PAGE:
George Orwell once said of Dickens work: It is not so much a series of books, it is more like a world. In this book, J. Hillis Miller attempts to identify this world, to show how a single view of life pervades every novel that Dickens wrote, and to trace the development of this view throughout the chronological span of Dickens career. There are full critical analyses of six of the novels "Pickwick Papers," "Oliver Twist," "Martin Chuzzlewit," "Bleak House," "Great Expectations," and "Our Mutual Friend" and shorter discussions of many of the others. Each novel has been viewed as the transformation of the real world of Dickens experience into an imaginary world with certain special qualities of its own.Certain elements persist through all the novels, the most important of which are the general situation of the hero at the beginning of the story and the general nature of the world in which he lives. Each of Dickens heroes begins his life cut off from other people, in a world which seems menacing and unfriendly and, on the social side, composed of inexplicable rituals and mysterious conventions; each lives, like Paul Dombey, with an aching void in his young heart, and all outside so cold, and bare, and strange. The heroes then move through successive adventures in an attempt to understand the world, to integrate themselves into it, and thus to find their true identity. Initially creatures of poverty and indigence, those characters reach out for something which transcends the material world and the self, something other than human, which will support and maintain the self without engulfing it. Within the totality of Dickens' novels this problem the search for selfhood is stated and restated, until, in the later novels, the answer is found to line in a rejections of the past, the given, and the exterior, and a reorientation toward the future and the free human spirit itself as the only true sources of value.With a real understating and sympathy for his subject, Miller manages to transport us into the midst of Dickens world and to bring alive for us the whole strange and wonderful tribe that people his novels. This is an enlightening, well-written, enjoyable book for anyone who has ever had an interest in Dickens and his work."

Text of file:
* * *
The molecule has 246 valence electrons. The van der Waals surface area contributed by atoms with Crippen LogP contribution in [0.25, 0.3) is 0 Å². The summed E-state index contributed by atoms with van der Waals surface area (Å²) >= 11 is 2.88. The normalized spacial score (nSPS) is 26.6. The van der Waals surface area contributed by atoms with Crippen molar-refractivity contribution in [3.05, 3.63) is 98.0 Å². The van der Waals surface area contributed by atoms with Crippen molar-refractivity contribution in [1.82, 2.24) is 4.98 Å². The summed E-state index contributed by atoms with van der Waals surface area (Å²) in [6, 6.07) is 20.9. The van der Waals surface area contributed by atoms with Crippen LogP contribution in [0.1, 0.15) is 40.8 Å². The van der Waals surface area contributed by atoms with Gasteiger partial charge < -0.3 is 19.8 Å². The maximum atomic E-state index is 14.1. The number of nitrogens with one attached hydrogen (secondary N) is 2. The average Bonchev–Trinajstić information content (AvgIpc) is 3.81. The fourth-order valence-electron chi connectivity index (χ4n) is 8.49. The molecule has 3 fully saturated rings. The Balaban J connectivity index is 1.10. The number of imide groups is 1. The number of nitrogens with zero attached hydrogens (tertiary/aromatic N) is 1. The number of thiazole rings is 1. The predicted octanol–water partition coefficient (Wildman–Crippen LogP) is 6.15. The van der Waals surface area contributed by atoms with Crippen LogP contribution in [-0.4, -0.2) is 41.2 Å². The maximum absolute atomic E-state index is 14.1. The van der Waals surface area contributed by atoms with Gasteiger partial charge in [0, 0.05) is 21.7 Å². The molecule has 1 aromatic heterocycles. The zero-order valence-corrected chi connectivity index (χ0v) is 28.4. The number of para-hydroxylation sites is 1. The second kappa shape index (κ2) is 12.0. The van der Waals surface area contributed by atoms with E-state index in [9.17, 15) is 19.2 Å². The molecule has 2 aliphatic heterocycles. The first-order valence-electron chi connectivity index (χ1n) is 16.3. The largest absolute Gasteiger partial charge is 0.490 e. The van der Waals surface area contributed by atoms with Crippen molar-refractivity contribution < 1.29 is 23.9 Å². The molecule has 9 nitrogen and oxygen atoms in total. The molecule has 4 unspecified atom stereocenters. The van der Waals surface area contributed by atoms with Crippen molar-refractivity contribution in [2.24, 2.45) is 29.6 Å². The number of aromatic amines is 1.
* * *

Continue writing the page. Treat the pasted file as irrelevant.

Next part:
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(210mm x 140mm x 29mm)
Harvard University Press
Publisher: Harvard University Press
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US Kirkus Review »
This is a study of the artist's consciousness rather than the artist himself and, in following the progression of his novels, follows the development of Dickens' imagination, his changing vision of things as the real world is translated into this imaginative world. The discussion centers around each book, with sometimes a grouping acting as a bridge to the next publication: ?? Papers, Oliver Twist: Nicholas Nickleby and The Old Curiosity Shop and Bar??by Rudge: Marlin Chuzzlewit; Dombey and Son; David Copperfield; Bleak House, Hard Times and Little Dorrit and A Tale of Two Cities: Our Mutual Friend; Great Expectations, and The Mystery of Edwin Drood, are examined minutely, precisely, for their literal expressions of the pattern that went from Victorian picaresque to the theme of the outcast who searches "for status and authentic identity" so that he may "escape through his own efforts". Bleak House is here judged to be the "watershed peak of Dicken's career" in which the act of will is effected, while Little Dor?? is accisimed as his finest work along with Our Mutual Friend. This is an exacting dissertion of primary interest to Dickens' scholars rather than to his fonder readers who may feel that, while the operation is successful, the patient dies. (Kirkus Reviews)
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